The finished product. Tastes like chicken.

 

Irksome Pundit Speak: That said at the End of the Day he Doubled Down and It is What It Is

May 26, 2019

I watch too many cable news shows.  News networks that strictly report news get killed in the ratings, so most are 50% news and 50% opinion.  News networks hire pundits who comment on the news of the day.  Most pundits are has-been politicians or former aides to has-been politicians.  Almost all use annoying clichés that drive me crazy.  They can use a whole string of clichés to complete a sentence that in essence is completely meaningless.  Pundits can have entire conversations with each other without saying anything.  Here are some of the clichés they use that are the most irksome.

That said. Pundits use “that said” after they make 1 point and want to address a counterpoint.  The phrase is extraneous.  It is unnecessary to say “that said” because they already said something, and the viewers know what they just said.  I’ve even come across this phrase in written editorials.  I want to tell them “you didn’t say it, you wrote it, you idiot.” Whatever happened to the good old fashioned “however” or “on the other hand.”

At the end of the day. Pundits use “at the end of the day” to conclude their point.  Again, this is a completely unnecessary phrase.  When a pundit is finished making their point all they need to do is shut up and let somebody else speak.  Besides there is never an end to a political argument–they go on forever, long past the “end of the day.”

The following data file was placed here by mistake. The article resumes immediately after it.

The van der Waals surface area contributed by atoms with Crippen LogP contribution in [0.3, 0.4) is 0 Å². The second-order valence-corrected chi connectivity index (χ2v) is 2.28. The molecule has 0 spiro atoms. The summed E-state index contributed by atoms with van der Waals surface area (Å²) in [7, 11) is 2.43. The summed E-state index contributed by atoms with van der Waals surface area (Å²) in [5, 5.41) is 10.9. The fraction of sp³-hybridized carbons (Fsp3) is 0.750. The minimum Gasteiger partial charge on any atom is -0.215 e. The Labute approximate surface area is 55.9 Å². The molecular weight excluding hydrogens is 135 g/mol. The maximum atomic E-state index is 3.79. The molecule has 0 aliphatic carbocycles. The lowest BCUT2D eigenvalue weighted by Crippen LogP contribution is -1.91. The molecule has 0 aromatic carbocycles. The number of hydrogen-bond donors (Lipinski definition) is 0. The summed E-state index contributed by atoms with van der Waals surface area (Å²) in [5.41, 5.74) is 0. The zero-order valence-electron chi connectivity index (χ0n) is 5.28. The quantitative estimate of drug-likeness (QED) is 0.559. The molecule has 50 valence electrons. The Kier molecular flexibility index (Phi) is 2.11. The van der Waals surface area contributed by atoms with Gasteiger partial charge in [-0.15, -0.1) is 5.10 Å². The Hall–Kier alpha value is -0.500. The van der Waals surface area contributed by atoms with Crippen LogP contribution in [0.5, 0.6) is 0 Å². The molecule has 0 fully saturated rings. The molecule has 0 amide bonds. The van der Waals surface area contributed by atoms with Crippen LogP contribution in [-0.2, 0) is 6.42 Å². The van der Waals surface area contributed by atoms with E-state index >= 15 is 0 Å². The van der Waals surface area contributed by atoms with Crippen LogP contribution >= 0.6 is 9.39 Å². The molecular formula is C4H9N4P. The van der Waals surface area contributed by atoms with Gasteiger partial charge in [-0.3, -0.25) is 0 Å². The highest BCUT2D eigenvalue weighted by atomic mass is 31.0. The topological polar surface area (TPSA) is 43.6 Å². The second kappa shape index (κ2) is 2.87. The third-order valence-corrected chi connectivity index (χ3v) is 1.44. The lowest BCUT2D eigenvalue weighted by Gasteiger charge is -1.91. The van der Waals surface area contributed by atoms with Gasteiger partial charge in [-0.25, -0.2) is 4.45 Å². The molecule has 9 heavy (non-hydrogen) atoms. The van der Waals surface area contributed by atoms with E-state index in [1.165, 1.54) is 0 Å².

He doubled down. Pundits use this to describe a politician who makes a terrible gaffe, but instead of apologizing or admitting they misspoke, they defend their idiotic statement.  For example a politician could claim there was such a thing as consensual rape. (A Missouri state senator actually said this a few weeks ago.  What is it about Missouri politicians and their absurd views about “legitimate”  and “consensual” rape?) Instead of apologizing or admitting he misspoke the politician might say “there is consensual rape and 15 year old girls should be drafted to serve as sex slaves for our patriotic soldiers.”  Politicians who refuse to admit they said something dumb are not doubling anything.  They are just stupid.

It is what it is. This is perhaps the most meaningless cliché of all.  It means absolutely nothing  I can’t even explain what people are saying when they use this phrase.  It was what it was and could if it could but it would what it would.  What? I suggest to anyone with the urge to say “it is what it is” to just shut the hell up.

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Hardball with Chris Matthews is my favorite cable news show.  He asks the tough questions.  Usually.

Sicily During the Late Pleistocene

May 19, 2019